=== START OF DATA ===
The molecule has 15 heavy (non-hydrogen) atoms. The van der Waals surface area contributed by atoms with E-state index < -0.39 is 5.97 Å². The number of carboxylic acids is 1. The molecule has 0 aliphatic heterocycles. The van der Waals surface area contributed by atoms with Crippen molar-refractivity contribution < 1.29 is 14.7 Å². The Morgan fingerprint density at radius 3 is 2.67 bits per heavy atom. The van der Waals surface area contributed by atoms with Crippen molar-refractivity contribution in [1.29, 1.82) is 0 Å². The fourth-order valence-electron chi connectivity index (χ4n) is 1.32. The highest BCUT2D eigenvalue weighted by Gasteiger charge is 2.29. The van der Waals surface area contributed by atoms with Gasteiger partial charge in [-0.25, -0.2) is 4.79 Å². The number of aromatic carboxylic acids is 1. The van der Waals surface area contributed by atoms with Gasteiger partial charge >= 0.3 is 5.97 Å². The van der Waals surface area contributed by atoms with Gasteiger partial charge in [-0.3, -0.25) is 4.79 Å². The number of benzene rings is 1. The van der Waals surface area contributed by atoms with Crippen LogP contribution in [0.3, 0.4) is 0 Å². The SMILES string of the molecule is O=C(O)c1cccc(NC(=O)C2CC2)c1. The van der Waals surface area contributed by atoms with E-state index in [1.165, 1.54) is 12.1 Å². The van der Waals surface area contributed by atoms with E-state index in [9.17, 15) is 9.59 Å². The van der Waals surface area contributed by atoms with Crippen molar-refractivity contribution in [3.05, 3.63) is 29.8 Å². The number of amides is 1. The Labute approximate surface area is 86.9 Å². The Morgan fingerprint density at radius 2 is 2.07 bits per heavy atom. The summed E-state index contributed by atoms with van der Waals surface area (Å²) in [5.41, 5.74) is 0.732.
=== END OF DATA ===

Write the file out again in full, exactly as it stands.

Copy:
The molecule has 15 heavy (non-hydrogen) atoms. The van der Waals surface area contributed by atoms with E-state index < -0.39 is 5.97 Å². The number of carboxylic acids is 1. The molecule has 0 aliphatic heterocycles. The van der Waals surface area contributed by atoms with Crippen molar-refractivity contribution < 1.29 is 14.7 Å². The Morgan fingerprint density at radius 3 is 2.67 bits per heavy atom. The van der Waals surface area contributed by atoms with Crippen molar-refractivity contribution in [1.29, 1.82) is 0 Å². The fourth-order valence-electron chi connectivity index (χ4n) is 1.32. The highest BCUT2D eigenvalue weighted by Gasteiger charge is 2.29. The van der Waals surface area contributed by atoms with Gasteiger partial charge in [-0.25, -0.2) is 4.79 Å². The number of aromatic carboxylic acids is 1. The van der Waals surface area contributed by atoms with Gasteiger partial charge >= 0.3 is 5.97 Å². The van der Waals surface area contributed by atoms with Gasteiger partial charge in [-0.3, -0.25) is 4.79 Å². The number of benzene rings is 1. The van der Waals surface area contributed by atoms with Crippen LogP contribution in [0.3, 0.4) is 0 Å². The SMILES string of the molecule is O=C(O)c1cccc(NC(=O)C2CC2)c1. The van der Waals surface area contributed by atoms with E-state index in [1.165, 1.54) is 12.1 Å². The van der Waals surface area contributed by atoms with E-state index in [9.17, 15) is 9.59 Å². The van der Waals surface area contributed by atoms with Crippen molar-refractivity contribution in [3.05, 3.63) is 29.8 Å². The number of amides is 1. The Labute approximate surface area is 86.9 Å². The Morgan fingerprint density at radius 2 is 2.07 bits per heavy atom. The summed E-state index contributed by atoms with van der Waals surface area (Å²) in [5.41, 5.74) is 0.732.